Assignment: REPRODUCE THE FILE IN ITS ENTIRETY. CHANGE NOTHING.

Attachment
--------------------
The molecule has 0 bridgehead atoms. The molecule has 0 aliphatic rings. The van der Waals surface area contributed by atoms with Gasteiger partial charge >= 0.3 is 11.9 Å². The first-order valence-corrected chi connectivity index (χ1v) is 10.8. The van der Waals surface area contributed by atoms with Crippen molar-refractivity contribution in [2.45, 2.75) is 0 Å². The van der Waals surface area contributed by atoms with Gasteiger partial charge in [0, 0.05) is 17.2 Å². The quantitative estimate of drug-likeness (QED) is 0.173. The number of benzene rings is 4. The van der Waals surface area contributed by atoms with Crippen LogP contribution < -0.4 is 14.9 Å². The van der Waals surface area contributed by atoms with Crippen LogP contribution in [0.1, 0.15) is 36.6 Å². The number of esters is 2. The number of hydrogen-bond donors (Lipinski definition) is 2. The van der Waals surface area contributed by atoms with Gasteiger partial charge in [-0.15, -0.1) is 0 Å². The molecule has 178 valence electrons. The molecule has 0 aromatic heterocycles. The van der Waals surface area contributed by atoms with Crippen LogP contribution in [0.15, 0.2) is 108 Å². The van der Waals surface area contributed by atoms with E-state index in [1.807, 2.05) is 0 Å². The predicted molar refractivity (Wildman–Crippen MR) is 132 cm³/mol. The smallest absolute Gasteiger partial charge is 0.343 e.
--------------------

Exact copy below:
The molecule has 0 bridgehead atoms. The molecule has 0 aliphatic rings. The van der Waals surface area contributed by atoms with Gasteiger partial charge >= 0.3 is 11.9 Å². The first-order valence-corrected chi connectivity index (χ1v) is 10.8. The van der Waals surface area contributed by atoms with Crippen molar-refractivity contribution in [2.45, 2.75) is 0 Å². The van der Waals surface area contributed by atoms with Gasteiger partial charge in [0, 0.05) is 17.2 Å². The quantitative estimate of drug-likeness (QED) is 0.173. The number of benzene rings is 4. The van der Waals surface area contributed by atoms with Crippen LogP contribution < -0.4 is 14.9 Å². The van der Waals surface area contributed by atoms with Crippen LogP contribution in [0.1, 0.15) is 36.6 Å². The number of esters is 2. The number of hydrogen-bond donors (Lipinski definition) is 2. The van der Waals surface area contributed by atoms with Gasteiger partial charge in [-0.15, -0.1) is 0 Å². The molecule has 178 valence electrons. The molecule has 0 aromatic heterocycles. The van der Waals surface area contributed by atoms with Crippen LogP contribution in [0.15, 0.2) is 108 Å². The van der Waals surface area contributed by atoms with E-state index in [1.807, 2.05) is 0 Å². The predicted molar refractivity (Wildman–Crippen MR) is 132 cm³/mol. The smallest absolute Gasteiger partial charge is 0.343 e.